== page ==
Validation and quality assurance concepts for collaborative multi-sensor-systems

Validation and quality assurance concepts for collaborative multi-sensor-systems

Leaders:  Ingo Neumann
Team:  Franziska Altemeier
Year:  2019

Project description


The collaboration of several multi-sensor systems (MSS) has the potential to compensate individual shortcomings, e.g. by sharing navigational information among the nodes of a dynamic sensor network. Within the context of autonomous driving knowledge of the quality of the collected data and the derived trajectory is of great importance. Therefore, uncertainty modelling and propagation is a crucial issue - starting from the single sensors along the entire process chain (e.g. including the calibration and synchronization of the sensors within each MSS) up to the resulting products like 3D mapping information of the environment and the trajectory of the MSS. Numerous investigations deal with more or less specific aspects of the quality assurance of an MSS. Within this doctoral project the focus lies on the quality modelling of the MSS under investigation by the research training group (RTG). Building on this, the gain by the collaboration of MSS for the uncertainty can be evaluated in a subsequent project. 

To model the uncertainty of an MSS, two methodological approaches are distinguished in current research. On the one hand, relevant influencing factors can be identified using a sensitivity analysis. For those influences the uncertainty is then modelled and propagated to the parameters of interest, for example, by Monte Carlo simulations (forward modelling). The alternative method is to start with measurement results, whose quality is evaluated by comparison with reference values (backward modelling). The obtained results can then be used to validate the uncertainty model derived from the forward procedure. To use this method, prior knowledge about the functional relation and the distribution of selected influencing factors is required. Therefore, uncertainty modelling with the forward approach is a burdensome task if the number of influencing factors to be considered increases. In contrast, the backward strategy covers all influencing factors, but does not allow their separation.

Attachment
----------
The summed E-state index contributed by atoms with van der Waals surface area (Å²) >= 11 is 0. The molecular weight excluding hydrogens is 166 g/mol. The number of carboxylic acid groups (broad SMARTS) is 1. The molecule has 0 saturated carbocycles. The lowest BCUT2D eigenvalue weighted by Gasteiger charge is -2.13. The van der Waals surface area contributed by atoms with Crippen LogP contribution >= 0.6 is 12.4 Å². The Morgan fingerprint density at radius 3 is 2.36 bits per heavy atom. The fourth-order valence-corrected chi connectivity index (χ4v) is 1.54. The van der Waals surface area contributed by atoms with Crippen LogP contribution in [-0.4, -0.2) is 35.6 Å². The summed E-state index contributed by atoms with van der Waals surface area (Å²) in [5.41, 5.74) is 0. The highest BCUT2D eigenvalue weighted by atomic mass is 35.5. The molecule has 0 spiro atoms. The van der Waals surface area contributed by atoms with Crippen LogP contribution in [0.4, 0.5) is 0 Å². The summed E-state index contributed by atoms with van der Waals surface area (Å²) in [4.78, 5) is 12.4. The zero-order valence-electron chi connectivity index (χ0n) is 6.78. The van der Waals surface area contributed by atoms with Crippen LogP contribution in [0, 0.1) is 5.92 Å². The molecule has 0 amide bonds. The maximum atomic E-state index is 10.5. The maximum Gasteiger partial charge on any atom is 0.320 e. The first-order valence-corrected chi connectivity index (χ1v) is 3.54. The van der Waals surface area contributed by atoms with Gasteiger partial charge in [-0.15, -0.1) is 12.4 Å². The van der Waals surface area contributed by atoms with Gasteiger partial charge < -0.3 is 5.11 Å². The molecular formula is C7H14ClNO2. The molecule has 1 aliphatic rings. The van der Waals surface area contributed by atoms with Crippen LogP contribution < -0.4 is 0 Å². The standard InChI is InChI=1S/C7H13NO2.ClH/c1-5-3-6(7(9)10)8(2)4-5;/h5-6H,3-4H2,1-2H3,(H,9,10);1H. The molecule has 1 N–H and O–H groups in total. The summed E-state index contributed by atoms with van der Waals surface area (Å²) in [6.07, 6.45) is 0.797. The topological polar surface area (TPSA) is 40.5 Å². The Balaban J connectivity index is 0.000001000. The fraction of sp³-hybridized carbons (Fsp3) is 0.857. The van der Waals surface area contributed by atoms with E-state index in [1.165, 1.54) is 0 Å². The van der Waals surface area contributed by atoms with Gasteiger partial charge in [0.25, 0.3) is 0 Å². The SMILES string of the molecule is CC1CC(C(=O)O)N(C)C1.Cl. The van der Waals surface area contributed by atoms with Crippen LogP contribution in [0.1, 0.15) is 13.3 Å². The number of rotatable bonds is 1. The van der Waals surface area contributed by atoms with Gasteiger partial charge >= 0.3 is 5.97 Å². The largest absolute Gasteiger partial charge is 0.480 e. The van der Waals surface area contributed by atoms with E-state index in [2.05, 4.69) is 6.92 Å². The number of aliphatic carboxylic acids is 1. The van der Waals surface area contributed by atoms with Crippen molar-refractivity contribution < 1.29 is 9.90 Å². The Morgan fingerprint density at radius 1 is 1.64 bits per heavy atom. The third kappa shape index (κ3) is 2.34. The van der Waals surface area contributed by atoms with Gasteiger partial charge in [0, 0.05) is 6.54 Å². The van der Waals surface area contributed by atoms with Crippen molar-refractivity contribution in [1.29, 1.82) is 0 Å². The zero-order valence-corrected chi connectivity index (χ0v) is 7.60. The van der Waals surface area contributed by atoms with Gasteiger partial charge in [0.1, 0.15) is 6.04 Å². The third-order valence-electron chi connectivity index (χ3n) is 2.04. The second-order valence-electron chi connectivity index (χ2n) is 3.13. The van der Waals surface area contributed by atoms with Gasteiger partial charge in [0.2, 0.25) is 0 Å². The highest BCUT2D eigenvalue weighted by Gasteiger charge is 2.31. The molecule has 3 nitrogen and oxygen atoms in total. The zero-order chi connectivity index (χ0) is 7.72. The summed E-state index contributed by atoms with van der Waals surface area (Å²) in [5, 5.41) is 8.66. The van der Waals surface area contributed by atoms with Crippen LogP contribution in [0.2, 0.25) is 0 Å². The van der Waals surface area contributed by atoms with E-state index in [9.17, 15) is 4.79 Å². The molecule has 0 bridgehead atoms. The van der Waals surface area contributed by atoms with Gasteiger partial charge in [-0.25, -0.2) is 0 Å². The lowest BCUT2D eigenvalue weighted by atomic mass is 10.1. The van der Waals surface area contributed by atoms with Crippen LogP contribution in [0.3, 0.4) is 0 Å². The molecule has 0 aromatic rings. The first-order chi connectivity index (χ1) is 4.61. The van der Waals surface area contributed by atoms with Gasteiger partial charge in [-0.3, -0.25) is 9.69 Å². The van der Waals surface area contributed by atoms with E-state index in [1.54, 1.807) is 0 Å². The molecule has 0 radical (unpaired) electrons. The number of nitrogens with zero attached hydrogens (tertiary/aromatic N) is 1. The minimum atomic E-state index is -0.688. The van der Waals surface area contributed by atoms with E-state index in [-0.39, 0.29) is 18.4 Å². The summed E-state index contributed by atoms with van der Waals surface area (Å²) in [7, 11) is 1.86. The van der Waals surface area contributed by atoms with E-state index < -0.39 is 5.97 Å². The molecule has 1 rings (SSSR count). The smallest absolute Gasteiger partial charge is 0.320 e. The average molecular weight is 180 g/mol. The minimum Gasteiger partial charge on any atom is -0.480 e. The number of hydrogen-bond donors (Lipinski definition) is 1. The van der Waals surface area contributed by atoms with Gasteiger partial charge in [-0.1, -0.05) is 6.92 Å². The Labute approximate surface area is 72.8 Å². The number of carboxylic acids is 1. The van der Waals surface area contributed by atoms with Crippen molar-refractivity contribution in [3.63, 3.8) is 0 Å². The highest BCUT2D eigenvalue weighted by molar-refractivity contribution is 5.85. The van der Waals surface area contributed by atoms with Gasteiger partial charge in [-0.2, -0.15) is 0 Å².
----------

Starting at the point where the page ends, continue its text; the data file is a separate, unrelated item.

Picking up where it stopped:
On the basis of these properties, the aim of this research project is to develop an efficient methodology for the overall uncertainty modelling of an MSS, which additionally gives access to the most important influencing factors. Within this project the focus lies on MSS, that are built of terrestrial laser scanners (TLS) as the object-capturing sensor and additional sensors for the (geo-) referencing of the shared platform. The starting point is the analysis of data according to the backward modelling approach, namely (geo-)referenced point-clouds, that are partly available from the mapathons of the first cohort and will be completed and extended within the planned measurement campaign of the second cohort. To identify relevant influencing factors for the overall uncertainty budget of the used MSS, the deviation of the captured point-clouds from reference information like a point-cloud with superordinate accuracy shall be analysed with supervised machine learning techniques. For this purpose, regression models shall be applied and an artificial neural network (ANN) shall be set up. The current work package is therefore initially the generation of suitable training data.